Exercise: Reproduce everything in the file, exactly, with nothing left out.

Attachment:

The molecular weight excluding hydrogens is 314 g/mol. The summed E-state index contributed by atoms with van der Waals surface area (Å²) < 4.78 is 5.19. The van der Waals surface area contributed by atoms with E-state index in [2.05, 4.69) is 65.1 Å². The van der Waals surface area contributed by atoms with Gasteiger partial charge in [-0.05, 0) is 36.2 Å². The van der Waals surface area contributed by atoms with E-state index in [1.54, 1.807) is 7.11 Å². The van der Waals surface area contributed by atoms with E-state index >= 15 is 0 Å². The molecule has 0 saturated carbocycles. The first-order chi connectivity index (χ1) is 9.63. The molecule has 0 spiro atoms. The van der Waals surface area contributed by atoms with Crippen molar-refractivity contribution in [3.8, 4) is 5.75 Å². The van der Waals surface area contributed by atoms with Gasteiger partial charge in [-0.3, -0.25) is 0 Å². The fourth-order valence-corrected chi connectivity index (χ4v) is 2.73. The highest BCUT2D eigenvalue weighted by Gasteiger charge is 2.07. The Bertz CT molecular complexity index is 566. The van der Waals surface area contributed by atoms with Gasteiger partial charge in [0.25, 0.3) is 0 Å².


The molecular weight excluding hydrogens is 314 g/mol. The summed E-state index contributed by atoms with van der Waals surface area (Å²) < 4.78 is 5.19. The van der Waals surface area contributed by atoms with E-state index in [2.05, 4.69) is 65.1 Å². The van der Waals surface area contributed by atoms with Gasteiger partial charge in [-0.05, 0) is 36.2 Å². The van der Waals surface area contributed by atoms with E-state index in [1.54, 1.807) is 7.11 Å². The van der Waals surface area contributed by atoms with E-state index >= 15 is 0 Å². The molecule has 0 saturated carbocycles. The first-order chi connectivity index (χ1) is 9.63. The molecule has 0 spiro atoms. The van der Waals surface area contributed by atoms with Crippen molar-refractivity contribution in [3.8, 4) is 5.75 Å². The van der Waals surface area contributed by atoms with Gasteiger partial charge in [-0.3, -0.25) is 0 Å². The fourth-order valence-corrected chi connectivity index (χ4v) is 2.73. The highest BCUT2D eigenvalue weighted by Gasteiger charge is 2.07. The Bertz CT molecular complexity index is 566. The van der Waals surface area contributed by atoms with Gasteiger partial charge in [0.25, 0.3) is 0 Å².